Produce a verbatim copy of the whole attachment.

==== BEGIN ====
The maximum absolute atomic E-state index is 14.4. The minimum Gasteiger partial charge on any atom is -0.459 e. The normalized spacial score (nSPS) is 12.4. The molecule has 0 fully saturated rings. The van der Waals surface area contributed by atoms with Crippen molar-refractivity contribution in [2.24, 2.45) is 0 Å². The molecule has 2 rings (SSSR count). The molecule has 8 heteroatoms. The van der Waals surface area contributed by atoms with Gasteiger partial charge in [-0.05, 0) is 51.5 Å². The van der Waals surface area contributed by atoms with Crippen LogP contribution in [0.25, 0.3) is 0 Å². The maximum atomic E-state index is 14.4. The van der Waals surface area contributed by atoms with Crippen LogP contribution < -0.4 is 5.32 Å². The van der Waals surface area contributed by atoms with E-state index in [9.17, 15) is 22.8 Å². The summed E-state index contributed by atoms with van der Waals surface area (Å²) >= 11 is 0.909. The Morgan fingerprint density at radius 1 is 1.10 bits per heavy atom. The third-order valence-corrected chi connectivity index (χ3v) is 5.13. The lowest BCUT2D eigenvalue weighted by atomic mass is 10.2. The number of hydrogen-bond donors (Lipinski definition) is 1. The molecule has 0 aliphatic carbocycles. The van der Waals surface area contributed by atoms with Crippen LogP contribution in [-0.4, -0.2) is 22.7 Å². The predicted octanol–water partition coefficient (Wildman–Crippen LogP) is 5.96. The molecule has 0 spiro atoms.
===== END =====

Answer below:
The maximum absolute atomic E-state index is 14.4. The minimum Gasteiger partial charge on any atom is -0.459 e. The normalized spacial score (nSPS) is 12.4. The molecule has 0 fully saturated rings. The van der Waals surface area contributed by atoms with Crippen molar-refractivity contribution in [2.24, 2.45) is 0 Å². The molecule has 2 rings (SSSR count). The molecule has 8 heteroatoms. The van der Waals surface area contributed by atoms with Gasteiger partial charge in [-0.05, 0) is 51.5 Å². The van der Waals surface area contributed by atoms with Crippen LogP contribution in [0.25, 0.3) is 0 Å². The maximum atomic E-state index is 14.4. The van der Waals surface area contributed by atoms with Crippen LogP contribution < -0.4 is 5.32 Å². The van der Waals surface area contributed by atoms with E-state index in [9.17, 15) is 22.8 Å². The summed E-state index contributed by atoms with van der Waals surface area (Å²) >= 11 is 0.909. The Morgan fingerprint density at radius 1 is 1.10 bits per heavy atom. The third-order valence-corrected chi connectivity index (χ3v) is 5.13. The lowest BCUT2D eigenvalue weighted by atomic mass is 10.2. The number of hydrogen-bond donors (Lipinski definition) is 1. The molecule has 0 aliphatic carbocycles. The van der Waals surface area contributed by atoms with Crippen LogP contribution in [-0.4, -0.2) is 22.7 Å². The predicted octanol–water partition coefficient (Wildman–Crippen LogP) is 5.96. The molecule has 0 spiro atoms.